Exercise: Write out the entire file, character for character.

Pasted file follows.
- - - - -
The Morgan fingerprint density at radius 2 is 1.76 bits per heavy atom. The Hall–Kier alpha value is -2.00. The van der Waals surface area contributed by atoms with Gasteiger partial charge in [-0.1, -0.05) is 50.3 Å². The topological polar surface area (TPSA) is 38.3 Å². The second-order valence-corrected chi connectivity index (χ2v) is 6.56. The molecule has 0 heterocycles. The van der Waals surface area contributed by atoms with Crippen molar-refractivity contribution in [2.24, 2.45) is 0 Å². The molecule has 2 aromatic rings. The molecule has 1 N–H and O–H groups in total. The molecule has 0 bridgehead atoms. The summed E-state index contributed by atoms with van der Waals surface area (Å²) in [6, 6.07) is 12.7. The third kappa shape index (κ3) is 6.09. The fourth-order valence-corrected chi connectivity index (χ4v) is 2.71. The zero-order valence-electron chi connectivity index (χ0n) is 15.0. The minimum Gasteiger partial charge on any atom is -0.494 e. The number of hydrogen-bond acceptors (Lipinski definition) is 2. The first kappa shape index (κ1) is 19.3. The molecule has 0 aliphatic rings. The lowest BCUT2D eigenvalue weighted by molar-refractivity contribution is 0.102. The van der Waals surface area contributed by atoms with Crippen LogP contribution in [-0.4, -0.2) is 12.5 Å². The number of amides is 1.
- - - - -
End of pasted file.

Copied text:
The Morgan fingerprint density at radius 2 is 1.76 bits per heavy atom. The Hall–Kier alpha value is -2.00. The van der Waals surface area contributed by atoms with Gasteiger partial charge in [-0.1, -0.05) is 50.3 Å². The topological polar surface area (TPSA) is 38.3 Å². The second-order valence-corrected chi connectivity index (χ2v) is 6.56. The molecule has 0 heterocycles. The van der Waals surface area contributed by atoms with Crippen molar-refractivity contribution in [2.24, 2.45) is 0 Å². The molecule has 2 aromatic rings. The molecule has 1 N–H and O–H groups in total. The molecule has 0 bridgehead atoms. The summed E-state index contributed by atoms with van der Waals surface area (Å²) in [6, 6.07) is 12.7. The third kappa shape index (κ3) is 6.09. The fourth-order valence-corrected chi connectivity index (χ4v) is 2.71. The zero-order valence-electron chi connectivity index (χ0n) is 15.0. The minimum Gasteiger partial charge on any atom is -0.494 e. The number of hydrogen-bond acceptors (Lipinski definition) is 2. The first kappa shape index (κ1) is 19.3. The molecule has 0 aliphatic rings. The lowest BCUT2D eigenvalue weighted by molar-refractivity contribution is 0.102. The van der Waals surface area contributed by atoms with Crippen LogP contribution in [-0.4, -0.2) is 12.5 Å². The number of amides is 1.